Middle-east Arab News Opinion | Asharq Al-awsat

Bassil: Aoun was Hezbollah’s Ally… Now he is Ally of All Lebanese - ASHARQ AL-AWSAT English Archive
Select Page

Beirut-Lebanon’s Foreign Minister Jebran Bassil expressed his country’s desire to restore relations with Saudi Arabia, asserting that both states would witness better days.

In an interview with Asharq Al-Awsat, Bassil who is the son-in-law of Lebanon’s President Michel Aoun and his right hand man, said the head of state’s position vis-à-vis the Arab world is more than positive.

“Aoun believes that Lebanon cannot exist without its Arab identity, and without its Arab neighbors and normal relations with Arab states,” Bassil said.

Asked to comment on the Gulf dismay from the position taken by Lebanon at the Arab League after the attack on the Saudi embassy in Tehran and its consulate in Mashhad, Bassil said: “We cannot build on a mistake that was committed in the past.”

He asserted that Lebanon’s government and its foreign ministry had not violated the protocol of the Arab League and had never left the rule of staying away from the policy of axes.

The Foreign Minister said that Aoun “was Hezbollah’s ally when he was the leader of the Change and Reform parliamentary bloc. But after his election, Aoun became the ally of all the Lebanese.”

Bassil admitted that the so-called Hezbollah belongs to the groups that are currently interfering in Syria. “There is a problematic situation that requires a complete withdrawal of all parties currently present in Syria.”

He said the country should be left for Syrians who should unilaterally end the current military situation, fight terrorism and establish a regime that pleases them.

The president’s son-in-law said the slogan of Lebanon’s new era should be a respect for the Constitution and laws.

“The image of Lebanon should be that of a state acting independently in its local decisions and foreign policy,” Bassil told the newspaper.

When asked whether the shift of alliances witnessed in Lebanon in the past few months could be interpreted as a coup in the political scene, Bassil said: “A coup happens when you use force.”

He said the change in alliances happened because the image of Lebanon was “fake.”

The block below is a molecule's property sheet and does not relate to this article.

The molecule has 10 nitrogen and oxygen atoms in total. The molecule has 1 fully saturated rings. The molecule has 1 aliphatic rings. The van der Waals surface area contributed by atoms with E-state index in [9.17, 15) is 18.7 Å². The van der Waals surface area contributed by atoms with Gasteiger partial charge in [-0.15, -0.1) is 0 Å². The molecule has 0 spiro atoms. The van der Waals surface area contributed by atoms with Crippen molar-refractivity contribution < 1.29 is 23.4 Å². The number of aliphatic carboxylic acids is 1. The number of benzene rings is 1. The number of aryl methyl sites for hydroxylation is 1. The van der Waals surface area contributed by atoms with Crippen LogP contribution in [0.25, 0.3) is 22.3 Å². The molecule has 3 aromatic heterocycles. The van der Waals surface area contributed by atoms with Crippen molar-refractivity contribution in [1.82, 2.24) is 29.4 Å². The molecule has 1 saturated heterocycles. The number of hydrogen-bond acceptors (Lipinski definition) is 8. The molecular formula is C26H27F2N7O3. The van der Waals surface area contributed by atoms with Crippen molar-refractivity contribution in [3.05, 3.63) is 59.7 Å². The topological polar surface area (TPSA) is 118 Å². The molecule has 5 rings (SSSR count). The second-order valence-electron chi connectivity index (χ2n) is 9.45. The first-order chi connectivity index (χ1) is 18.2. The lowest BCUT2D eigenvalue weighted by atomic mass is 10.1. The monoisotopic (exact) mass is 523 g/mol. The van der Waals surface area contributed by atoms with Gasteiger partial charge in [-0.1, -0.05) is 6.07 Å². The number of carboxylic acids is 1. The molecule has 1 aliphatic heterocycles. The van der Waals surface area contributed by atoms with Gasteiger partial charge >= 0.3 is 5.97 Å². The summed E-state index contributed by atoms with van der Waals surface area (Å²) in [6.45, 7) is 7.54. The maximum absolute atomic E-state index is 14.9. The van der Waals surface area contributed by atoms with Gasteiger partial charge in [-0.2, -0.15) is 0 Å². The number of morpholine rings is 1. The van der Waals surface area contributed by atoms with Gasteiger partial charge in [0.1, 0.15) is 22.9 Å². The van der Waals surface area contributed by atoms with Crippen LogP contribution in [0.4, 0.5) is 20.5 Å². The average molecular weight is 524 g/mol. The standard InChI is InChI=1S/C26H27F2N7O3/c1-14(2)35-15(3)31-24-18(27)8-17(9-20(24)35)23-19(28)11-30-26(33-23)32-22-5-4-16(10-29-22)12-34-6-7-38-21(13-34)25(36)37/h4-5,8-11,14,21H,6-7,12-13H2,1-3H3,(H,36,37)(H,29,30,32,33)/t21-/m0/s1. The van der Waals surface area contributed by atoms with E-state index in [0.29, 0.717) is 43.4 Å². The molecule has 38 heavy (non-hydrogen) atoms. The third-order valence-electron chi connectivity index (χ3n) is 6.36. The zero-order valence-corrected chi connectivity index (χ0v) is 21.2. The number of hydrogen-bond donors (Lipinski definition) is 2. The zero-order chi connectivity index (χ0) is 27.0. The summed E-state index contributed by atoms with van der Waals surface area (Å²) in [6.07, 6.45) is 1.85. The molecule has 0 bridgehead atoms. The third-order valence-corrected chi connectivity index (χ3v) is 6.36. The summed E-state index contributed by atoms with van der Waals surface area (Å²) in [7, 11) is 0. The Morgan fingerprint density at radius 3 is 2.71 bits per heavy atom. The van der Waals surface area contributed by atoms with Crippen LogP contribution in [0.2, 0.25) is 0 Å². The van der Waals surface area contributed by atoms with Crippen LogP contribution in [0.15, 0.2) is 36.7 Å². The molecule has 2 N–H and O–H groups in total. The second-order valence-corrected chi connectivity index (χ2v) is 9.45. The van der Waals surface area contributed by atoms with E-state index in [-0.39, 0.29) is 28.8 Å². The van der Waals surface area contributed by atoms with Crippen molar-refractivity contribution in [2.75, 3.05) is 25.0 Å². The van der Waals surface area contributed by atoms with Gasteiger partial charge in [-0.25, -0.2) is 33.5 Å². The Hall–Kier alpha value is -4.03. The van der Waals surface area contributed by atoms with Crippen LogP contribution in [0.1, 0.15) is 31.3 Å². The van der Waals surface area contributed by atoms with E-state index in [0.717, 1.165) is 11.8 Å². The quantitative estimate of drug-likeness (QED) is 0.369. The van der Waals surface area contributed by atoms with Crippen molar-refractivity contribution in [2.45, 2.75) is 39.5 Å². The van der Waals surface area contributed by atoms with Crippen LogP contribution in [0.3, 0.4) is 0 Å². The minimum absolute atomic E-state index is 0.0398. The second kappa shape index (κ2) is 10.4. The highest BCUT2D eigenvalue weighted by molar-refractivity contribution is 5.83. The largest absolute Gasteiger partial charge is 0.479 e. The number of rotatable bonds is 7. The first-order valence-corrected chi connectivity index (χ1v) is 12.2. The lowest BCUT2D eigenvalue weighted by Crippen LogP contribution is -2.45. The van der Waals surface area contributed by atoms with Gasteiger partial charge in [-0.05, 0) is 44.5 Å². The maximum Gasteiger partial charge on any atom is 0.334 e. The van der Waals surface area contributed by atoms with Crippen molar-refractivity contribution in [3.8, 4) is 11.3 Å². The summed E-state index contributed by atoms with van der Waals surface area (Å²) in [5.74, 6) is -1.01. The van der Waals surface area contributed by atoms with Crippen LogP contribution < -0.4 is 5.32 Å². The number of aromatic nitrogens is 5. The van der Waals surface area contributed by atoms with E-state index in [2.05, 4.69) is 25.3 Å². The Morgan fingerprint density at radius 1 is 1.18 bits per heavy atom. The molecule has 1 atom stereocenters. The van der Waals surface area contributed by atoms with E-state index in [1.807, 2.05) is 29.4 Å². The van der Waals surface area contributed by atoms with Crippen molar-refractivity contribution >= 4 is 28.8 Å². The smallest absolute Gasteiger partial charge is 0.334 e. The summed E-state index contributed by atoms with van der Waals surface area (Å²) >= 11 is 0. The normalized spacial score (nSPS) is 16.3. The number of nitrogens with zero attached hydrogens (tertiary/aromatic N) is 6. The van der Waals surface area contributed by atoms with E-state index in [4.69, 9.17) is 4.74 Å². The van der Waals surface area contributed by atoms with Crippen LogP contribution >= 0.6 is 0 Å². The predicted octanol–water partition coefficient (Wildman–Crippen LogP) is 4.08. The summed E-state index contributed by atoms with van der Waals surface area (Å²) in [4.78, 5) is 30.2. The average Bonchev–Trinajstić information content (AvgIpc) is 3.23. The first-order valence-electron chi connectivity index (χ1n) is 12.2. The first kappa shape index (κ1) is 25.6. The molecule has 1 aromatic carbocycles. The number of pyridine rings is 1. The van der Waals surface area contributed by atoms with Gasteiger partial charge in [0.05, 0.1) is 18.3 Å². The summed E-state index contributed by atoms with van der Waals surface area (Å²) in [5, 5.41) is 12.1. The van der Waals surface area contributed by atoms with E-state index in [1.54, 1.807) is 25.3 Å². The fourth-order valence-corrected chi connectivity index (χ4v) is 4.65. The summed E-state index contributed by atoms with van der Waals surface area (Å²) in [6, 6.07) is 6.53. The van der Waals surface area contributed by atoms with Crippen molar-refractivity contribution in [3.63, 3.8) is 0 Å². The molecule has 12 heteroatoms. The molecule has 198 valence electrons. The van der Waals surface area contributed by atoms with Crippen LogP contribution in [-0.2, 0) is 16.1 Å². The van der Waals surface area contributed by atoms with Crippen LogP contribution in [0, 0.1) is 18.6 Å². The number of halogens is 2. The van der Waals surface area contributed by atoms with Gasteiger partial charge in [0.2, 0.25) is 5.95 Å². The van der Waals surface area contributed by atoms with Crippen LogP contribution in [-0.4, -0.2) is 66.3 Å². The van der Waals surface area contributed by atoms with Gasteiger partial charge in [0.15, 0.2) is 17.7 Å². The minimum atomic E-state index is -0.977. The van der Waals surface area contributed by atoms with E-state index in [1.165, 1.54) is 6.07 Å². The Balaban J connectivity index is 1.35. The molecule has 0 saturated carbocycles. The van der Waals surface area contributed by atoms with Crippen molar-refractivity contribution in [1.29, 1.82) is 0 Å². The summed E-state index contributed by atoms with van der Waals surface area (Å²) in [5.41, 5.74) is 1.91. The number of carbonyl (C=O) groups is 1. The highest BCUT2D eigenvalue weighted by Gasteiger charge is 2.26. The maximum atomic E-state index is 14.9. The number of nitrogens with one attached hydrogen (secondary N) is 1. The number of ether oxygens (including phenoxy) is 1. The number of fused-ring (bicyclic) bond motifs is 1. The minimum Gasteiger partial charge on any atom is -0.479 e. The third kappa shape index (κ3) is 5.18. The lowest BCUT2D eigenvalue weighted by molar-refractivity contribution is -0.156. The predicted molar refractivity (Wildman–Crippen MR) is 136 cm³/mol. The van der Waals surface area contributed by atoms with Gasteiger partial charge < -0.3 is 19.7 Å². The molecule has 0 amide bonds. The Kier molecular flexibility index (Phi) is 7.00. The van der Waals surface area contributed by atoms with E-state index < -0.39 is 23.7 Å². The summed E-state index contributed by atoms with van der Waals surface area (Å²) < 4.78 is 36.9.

“Today there is a very normal image reflecting the desire of Christians to see Michel Aoun as the president of the Republic,” he added.

Bassil asserted there was no deal between Prime Minister-designate Saad Hariri and Aoun at the expense of any other Lebanese faction, saying the country’s political parties are required to fully cooperate with the authorities to secure the success of the new era.

“There is a national understanding,” he said, adding that “time will prove that we had not agreed in advance on the next Army Commander or the Central Bank governor.”

However, Bassil stated that his party had asked Hariri to respect the National Charter and the norms of representation. “There was a deficiency in all state positions including the government. We asked that this deficiency be handled without harming the representation of any party.”

The minister added: “We cannot be in a position where one party not having enough people to represent gets three ministers in the cabinet, and parties with 60 to 70 percent of representation get two ministers.”

Bassil expected the new government to be formed swiftly. “There is an important optimistic drive that would help its formation,” he said.

Asked whether Lebanon was ready to draft a new electoral law and hold the parliamentary elections, the Foreign Minister said: “The next law should get the approval of all political parties…We should be ready to agree on a law during a period of two or three months and hold parliamentary polls on time.”

Concerning the relations with Speaker Nabih Berri, Bassil said Berri is an essential part of the state and it will be normal to include him in the political process.

“We will only deal positively with him, and our hands are extended for cooperation,” he added.